Notes from the Editor Life Announcements

Dishing on our cultural trials and triumphs: The best of Culture & Taste 2016

2016 hands down has been one of the most challenging years for so many of us. When it was good, it was incredible, and when it was bad, it felt like the worst, ever.

Since The Tempest‘s launch in March 2016, things have been really busy. So many diverse women want to share their stories and they have, but many others are still hiding, afraid to do so.

This year we’ve led the way in talking about the issues that face us, and continue to be committed to share those authentic narratives The Tempest is known for. From New Zealand to Egypt,  New York City to Grenada, our writers span the globe, sharing their experiences, dreams, and challenges.

I’ve been in awe reading the stories of these phenomenal women, who for so long, have been told that their perspectives and experiences didn’t matter- that no one wanted to read them. The Tempest has flipped that script – you absolutely do matter, and we want to share your tales.

One thing that I’ve learned this year is that there’s so much more waiting for you just outside your comfort zone.

Taking the leap is scary but it’s SO worth it.

It’s difficult to choose just five, but here’s my #BestofTheTempest2016:

1. I won’t apologize for not being married. 

A shameless plug for myself as a writer but I’ve included it because it was something I was nervous about writing and required vulnerability to do it, and I’m absolutely glad that I did. It may just be my favorite piece I’ve written thus far.

2. Don’t let anyone shame your wedding fantasy.

Being feminist doesn’t mean you can’t be romantic, which I think can be a common misconception with the label feminist. I loved the way this article showed that it’s not an either or situation but you can easily be both feminist and romantic, and being romantic doesn’t detract from that. Something I can completely relate to.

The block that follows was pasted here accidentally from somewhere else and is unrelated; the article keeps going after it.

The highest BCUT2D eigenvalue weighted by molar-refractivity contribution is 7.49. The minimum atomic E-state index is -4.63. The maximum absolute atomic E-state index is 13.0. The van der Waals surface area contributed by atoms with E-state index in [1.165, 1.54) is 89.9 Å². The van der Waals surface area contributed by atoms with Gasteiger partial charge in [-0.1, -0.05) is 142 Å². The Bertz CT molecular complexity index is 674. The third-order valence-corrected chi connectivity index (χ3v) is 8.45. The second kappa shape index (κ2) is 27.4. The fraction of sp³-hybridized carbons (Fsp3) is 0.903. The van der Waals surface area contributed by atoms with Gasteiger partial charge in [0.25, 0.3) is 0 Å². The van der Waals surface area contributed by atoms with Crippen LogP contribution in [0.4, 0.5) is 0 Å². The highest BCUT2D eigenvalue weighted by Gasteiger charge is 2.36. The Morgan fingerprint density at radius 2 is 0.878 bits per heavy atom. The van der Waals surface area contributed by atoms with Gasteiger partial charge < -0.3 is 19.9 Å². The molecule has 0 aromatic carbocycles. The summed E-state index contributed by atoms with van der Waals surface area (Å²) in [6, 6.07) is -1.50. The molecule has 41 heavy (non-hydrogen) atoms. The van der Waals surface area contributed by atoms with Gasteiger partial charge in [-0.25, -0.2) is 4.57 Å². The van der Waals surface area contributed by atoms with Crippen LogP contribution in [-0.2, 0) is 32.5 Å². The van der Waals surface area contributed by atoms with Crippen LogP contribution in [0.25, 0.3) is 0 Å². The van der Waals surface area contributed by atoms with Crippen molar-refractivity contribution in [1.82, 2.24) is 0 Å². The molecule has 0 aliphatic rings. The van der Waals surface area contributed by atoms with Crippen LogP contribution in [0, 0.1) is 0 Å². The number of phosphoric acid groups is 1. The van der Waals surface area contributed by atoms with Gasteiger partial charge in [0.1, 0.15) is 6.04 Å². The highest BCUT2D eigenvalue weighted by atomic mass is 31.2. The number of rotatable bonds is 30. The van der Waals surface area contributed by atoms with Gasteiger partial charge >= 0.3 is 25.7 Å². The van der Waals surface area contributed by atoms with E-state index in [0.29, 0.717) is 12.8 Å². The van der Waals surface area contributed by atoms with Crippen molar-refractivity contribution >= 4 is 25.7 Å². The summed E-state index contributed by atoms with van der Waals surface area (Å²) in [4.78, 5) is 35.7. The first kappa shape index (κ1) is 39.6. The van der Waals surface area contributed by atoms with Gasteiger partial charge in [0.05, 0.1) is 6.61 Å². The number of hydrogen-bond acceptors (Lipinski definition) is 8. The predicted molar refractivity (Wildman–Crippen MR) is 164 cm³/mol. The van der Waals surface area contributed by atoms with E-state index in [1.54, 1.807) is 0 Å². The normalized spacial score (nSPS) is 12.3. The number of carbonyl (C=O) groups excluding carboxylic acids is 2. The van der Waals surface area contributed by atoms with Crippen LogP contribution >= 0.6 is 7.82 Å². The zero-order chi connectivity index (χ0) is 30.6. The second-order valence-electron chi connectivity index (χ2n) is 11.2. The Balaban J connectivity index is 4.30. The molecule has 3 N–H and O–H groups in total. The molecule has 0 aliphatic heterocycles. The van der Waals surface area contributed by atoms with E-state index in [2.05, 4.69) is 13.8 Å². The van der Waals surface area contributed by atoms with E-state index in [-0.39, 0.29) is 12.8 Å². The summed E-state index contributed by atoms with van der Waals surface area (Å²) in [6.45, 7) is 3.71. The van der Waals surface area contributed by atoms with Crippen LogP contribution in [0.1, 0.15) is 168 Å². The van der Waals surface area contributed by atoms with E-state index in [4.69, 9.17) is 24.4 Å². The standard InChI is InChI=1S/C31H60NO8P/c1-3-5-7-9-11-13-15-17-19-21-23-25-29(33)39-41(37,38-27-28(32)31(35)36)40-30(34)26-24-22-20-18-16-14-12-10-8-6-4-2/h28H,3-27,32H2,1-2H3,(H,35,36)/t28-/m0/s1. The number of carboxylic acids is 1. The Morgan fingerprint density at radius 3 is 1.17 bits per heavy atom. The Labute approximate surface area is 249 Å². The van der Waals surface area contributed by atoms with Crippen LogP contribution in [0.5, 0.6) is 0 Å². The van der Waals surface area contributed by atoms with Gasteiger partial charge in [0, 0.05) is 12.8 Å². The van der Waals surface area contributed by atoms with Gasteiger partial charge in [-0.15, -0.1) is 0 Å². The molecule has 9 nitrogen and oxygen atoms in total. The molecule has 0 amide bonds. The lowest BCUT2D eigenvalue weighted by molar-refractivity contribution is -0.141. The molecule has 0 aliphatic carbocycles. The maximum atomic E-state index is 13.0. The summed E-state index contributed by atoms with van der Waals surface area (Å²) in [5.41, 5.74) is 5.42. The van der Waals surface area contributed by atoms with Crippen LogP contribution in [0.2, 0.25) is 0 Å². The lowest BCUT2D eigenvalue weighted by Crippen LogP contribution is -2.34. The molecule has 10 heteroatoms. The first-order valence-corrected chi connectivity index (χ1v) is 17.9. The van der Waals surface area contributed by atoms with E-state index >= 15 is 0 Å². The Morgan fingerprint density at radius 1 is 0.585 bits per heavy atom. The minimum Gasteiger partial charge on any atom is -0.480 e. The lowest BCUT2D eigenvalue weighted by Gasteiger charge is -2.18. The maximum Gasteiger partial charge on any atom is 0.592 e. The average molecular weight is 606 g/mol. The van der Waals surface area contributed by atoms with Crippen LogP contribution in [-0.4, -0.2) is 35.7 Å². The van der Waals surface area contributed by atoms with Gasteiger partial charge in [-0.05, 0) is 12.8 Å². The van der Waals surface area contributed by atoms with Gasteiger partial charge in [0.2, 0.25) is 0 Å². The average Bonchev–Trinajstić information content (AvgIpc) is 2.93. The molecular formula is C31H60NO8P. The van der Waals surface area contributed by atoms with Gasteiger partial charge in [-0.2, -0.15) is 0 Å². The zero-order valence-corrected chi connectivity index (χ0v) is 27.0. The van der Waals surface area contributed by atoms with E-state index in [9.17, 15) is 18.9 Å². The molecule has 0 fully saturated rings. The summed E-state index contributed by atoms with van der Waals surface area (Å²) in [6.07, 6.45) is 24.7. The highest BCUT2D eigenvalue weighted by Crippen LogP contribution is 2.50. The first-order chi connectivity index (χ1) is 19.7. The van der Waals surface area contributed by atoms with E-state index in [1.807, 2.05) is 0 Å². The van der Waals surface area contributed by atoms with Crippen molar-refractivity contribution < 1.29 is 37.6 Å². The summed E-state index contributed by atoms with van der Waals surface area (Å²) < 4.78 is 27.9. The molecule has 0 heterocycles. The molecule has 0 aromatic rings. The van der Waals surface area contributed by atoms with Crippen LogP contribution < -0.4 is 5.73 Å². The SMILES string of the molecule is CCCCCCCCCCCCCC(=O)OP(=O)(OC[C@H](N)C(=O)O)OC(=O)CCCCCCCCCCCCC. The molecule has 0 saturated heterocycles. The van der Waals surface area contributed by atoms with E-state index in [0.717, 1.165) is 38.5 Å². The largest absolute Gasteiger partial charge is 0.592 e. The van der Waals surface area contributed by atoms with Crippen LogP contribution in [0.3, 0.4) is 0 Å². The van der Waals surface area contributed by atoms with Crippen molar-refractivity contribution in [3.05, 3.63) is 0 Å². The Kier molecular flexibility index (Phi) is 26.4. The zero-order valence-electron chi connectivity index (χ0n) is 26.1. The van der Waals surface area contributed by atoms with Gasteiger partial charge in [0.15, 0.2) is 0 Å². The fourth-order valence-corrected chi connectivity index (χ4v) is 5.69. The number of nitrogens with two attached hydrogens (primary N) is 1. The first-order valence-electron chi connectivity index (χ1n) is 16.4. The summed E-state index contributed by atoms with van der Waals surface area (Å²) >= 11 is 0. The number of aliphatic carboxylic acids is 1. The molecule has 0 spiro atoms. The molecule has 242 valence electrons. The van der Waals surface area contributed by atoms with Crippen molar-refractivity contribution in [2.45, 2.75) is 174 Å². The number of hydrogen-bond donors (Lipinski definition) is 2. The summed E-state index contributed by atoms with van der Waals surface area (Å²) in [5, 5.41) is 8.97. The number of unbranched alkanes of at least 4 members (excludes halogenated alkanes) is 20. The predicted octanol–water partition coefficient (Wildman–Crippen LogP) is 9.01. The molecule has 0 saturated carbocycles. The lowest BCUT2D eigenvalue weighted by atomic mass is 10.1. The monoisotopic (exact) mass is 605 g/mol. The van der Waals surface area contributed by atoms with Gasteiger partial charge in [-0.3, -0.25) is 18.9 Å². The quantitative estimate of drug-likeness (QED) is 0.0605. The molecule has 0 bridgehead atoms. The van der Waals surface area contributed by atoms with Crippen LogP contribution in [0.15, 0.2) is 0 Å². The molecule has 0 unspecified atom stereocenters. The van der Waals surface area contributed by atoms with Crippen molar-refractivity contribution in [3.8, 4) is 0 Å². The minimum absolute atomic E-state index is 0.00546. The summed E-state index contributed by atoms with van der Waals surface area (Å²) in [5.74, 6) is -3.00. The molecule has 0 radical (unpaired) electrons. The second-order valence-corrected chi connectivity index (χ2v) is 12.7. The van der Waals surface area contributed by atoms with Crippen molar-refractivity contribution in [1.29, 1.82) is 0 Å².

3. I come from a long line of women who disobeyed society’s rules.

2016 made you want to throw your hands in the air and give up. There are so many gems in this powerful piece which I think embodies so much of what The Tempest is about; for one, smashing the patriarchy. I think it’s inspiring when we can look to women in our family as trailblazers and when we think of hard times remember what they endured, and that gives me strength to continue.

4. My skin might be brown but my mother thinks that my mental health is white.

As the Senior Community Editor, there are some pitches I receive which gives me chills, and this is one of them. This piece talking about a life long battle with mental health issues, is so raw and encapsulates the authentic narratives The Tempest is known for. I was honored that she wanted to share her story with us.

5. Being broken down was the most freeing moment of my life.

I love this article because it was spot on about going out of your comfort zone, and taking things one at a time when you feel like your life has completely fallen apart. I know exactly how she feels and reading this gives me hope and helps me remember how to take those first steps to mending those broken pieces.

Reading the life stories and thoughts of our array of writers this past year, has given me motivation to keep moving on. Now more than ever, the voices of diverse millennial women who’ve been othered need to be told, and we’re here to tell it.

By Laila Alawa

Laila is The Tempest’s founder and CEO. Laila has given a TED Talk, appeared on BBC World News and NPR, and contributes on women’s issues and entrepreneurship to Forbes and The Guardian. She was named to Forbes’ 30 Under 30 in Media and’s inaugural The Cafe 100, and recognized by the White House. Before founding The Tempest, Laila worked at the White House and Congress, and was previously at Princeton University.